Most people hearing the term “TBI,” or Traumatic Brain Injury, may automatically assume the cause is a catastrophic car collision, or perhaps a fall from a ladder.
But really, a Traumatic Brain Injury is a serious public health matter that can be caused by something as simple as a bump, a blow or a jolt to the head. It may also come from a more serious injury, such as a vehicular collision or sports-related incident.
According to the Centers for Disease Control, the most recent statistics show that almost 3 million emergency department visits, hospitalizations, and deaths in the U.S. were related to TBI. Of those, an estimated 837,000 involved children.
Traumatic Brain Injuries are classified from mild to severe, which would involve a significant time of unconsciousness or even amnesia after an injury.
The term “TBI” has become more widely known since the discussion of sports-related concussions, as well as severe head injuries suffered by military members in the war zone.
Generally, however, the people at the most risk for suffering such an injury are people older than 65 and children. The CDC has embarked on a campaign to inform people that many brain injuries, including concussions, are preventable.
Falls are said to be the leading cause of all Traumatic Brain Injuries, and generally adults age 75 and older have the highest rate of hospitalizations and death associated with TBI. The statistics were alarming enough that the CDC created its own initiative to help healthcare providers include “fall risk assessments” and “individualize fall prevention interventions” into their practices. They also included having healthcare providers advise patients about strength and balance exercises and medication management to reduce falls. The initiative was dubbed the STEADI initiative or Stopping Elderly Accidents, Deaths, and Injuries. The idea, according to the CDC, is to remind healthcare providers and their patients that falls are not an inevitable part of aging, and that steps can be taken to prevent them.
To help reduce the possibility of suffering a Traumatic Brain Injury from a fall, healthcare providers and CDC leaders encourage patients to speak candidly with about fall risks, and review medications that may make the user dizzy or drowsy. Healthcare providers can also advise about exercises to improve a patient’s balance and strength, and encourage a patient to have their eyes and feet checked annually. Additionally, the incidences of suffering a Traumatic Brain Injury may be reduced by making your home safer – no matter your age. This can be something as simple as removing clutter from the floor and walkways, such as books and clothes; removing small throw rugs or using double-sided tape to keep rugs from slipping; improving lighting and using non-slip mats in the bathtub and on shower floors.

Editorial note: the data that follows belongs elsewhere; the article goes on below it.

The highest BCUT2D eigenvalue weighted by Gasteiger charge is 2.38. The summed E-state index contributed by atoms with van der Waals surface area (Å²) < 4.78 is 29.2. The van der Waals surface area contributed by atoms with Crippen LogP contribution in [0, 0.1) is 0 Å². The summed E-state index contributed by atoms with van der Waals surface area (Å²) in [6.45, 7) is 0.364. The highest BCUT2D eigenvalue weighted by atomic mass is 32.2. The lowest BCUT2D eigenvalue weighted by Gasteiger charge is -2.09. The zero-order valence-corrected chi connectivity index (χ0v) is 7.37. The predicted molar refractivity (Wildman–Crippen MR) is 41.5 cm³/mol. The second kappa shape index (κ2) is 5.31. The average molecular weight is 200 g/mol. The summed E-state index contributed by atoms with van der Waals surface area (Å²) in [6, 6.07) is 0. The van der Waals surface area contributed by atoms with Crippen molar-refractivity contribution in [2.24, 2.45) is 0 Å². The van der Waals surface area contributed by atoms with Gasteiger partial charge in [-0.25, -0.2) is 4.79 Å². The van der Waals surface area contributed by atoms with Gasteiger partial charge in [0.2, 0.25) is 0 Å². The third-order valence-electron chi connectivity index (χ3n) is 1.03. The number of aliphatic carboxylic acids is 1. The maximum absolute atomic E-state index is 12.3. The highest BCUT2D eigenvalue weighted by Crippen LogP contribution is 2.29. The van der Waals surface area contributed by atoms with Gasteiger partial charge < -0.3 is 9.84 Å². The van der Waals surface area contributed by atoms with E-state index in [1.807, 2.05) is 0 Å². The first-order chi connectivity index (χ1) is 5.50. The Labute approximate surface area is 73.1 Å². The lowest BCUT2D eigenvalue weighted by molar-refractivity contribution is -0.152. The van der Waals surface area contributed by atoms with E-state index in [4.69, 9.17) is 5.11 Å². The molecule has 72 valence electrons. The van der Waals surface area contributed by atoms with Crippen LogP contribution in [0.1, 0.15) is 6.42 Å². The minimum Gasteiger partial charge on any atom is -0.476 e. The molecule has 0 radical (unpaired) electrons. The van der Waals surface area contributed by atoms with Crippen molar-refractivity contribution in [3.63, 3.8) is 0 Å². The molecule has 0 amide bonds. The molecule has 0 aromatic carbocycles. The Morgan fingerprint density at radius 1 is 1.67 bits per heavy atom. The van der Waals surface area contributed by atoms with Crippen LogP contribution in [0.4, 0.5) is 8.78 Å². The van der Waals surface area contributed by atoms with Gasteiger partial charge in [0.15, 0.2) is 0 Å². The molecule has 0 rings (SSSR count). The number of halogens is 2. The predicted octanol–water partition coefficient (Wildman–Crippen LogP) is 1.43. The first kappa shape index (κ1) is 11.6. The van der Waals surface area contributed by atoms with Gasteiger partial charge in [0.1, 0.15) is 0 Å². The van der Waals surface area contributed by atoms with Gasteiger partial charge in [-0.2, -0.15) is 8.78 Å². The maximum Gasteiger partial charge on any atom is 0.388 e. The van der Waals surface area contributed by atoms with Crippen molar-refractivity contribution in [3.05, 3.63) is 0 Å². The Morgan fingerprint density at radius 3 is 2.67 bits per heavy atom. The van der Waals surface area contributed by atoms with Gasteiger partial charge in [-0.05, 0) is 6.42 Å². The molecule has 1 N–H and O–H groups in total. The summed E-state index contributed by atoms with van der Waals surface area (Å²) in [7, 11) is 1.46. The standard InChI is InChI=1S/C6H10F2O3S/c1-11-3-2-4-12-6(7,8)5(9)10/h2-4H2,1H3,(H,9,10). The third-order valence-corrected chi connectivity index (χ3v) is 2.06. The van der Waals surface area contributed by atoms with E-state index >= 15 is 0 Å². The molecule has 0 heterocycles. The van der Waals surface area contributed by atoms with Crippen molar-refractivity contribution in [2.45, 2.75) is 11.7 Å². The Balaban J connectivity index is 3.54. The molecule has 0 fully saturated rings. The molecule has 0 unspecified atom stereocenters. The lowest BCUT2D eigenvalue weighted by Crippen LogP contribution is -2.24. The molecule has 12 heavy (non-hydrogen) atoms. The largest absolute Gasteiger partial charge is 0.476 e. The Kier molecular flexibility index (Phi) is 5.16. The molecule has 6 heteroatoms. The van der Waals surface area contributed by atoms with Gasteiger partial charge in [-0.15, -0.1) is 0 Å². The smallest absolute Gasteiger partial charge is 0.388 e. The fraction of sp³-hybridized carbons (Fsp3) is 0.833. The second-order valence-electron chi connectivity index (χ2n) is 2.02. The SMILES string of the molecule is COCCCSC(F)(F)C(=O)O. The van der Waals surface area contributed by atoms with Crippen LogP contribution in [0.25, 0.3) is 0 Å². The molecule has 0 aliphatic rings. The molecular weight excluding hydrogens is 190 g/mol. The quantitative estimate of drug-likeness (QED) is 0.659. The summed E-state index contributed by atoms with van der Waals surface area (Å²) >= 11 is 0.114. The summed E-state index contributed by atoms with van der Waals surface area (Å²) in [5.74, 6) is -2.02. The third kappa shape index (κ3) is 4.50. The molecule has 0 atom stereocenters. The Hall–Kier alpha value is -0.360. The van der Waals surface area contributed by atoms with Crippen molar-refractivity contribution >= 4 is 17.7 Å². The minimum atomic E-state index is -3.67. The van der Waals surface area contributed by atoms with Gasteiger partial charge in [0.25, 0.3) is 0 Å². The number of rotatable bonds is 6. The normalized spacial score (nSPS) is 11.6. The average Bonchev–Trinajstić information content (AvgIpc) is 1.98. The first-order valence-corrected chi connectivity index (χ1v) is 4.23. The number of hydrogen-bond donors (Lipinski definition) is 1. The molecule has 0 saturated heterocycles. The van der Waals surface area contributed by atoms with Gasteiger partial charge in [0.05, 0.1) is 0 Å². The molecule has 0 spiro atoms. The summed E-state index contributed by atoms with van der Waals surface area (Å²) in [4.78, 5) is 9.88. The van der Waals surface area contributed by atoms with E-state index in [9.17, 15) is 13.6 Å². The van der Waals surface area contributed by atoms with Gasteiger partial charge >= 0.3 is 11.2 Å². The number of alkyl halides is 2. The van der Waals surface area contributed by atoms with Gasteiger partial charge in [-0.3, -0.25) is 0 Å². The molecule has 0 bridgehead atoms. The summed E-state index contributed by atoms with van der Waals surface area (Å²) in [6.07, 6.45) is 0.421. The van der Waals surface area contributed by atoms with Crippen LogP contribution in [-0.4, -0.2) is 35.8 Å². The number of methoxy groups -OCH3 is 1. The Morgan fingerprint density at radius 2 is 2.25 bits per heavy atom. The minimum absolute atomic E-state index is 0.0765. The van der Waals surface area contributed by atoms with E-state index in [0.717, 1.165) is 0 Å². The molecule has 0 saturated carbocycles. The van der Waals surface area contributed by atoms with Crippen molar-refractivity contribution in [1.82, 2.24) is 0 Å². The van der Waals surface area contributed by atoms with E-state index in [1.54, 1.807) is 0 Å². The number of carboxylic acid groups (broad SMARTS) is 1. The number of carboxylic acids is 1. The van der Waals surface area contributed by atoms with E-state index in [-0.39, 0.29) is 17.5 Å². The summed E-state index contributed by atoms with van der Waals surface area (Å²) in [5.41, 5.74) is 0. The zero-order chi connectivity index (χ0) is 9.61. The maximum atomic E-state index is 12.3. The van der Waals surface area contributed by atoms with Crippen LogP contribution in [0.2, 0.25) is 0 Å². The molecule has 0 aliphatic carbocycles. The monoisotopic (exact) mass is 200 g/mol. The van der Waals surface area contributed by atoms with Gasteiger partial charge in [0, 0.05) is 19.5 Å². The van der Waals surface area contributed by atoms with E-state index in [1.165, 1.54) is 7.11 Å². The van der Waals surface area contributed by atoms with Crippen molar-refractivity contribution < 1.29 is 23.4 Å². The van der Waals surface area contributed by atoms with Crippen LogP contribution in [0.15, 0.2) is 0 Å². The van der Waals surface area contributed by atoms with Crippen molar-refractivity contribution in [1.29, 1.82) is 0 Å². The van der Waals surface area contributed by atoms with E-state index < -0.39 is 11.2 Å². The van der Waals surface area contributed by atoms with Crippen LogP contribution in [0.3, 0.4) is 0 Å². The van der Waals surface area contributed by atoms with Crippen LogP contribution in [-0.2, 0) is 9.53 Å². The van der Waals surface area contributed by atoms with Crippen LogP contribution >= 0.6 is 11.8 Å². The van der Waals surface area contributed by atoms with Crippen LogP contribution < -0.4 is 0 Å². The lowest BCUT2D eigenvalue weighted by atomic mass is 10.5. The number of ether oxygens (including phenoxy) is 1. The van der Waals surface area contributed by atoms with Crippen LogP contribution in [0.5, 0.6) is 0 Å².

Considering that an estimated 153 Americans die every day from TBI-related injuries, those are small steps to help someone avoid becoming a statistic. While fatalities aren’t always the outcome, many people who suffer from a TBI may have lasting effects and disabilities from having a brain injury.
To improve the understanding of Traumatic Brain Injuries and their prevention, the CDC has everything from mobile apps to graphics and podcasts to help not only healthcare providers learn but people of all ages. Specialty information is also available at www.cdc.gov/HEADSUP for seniors, parents, schools, coaches, sports officials, and children.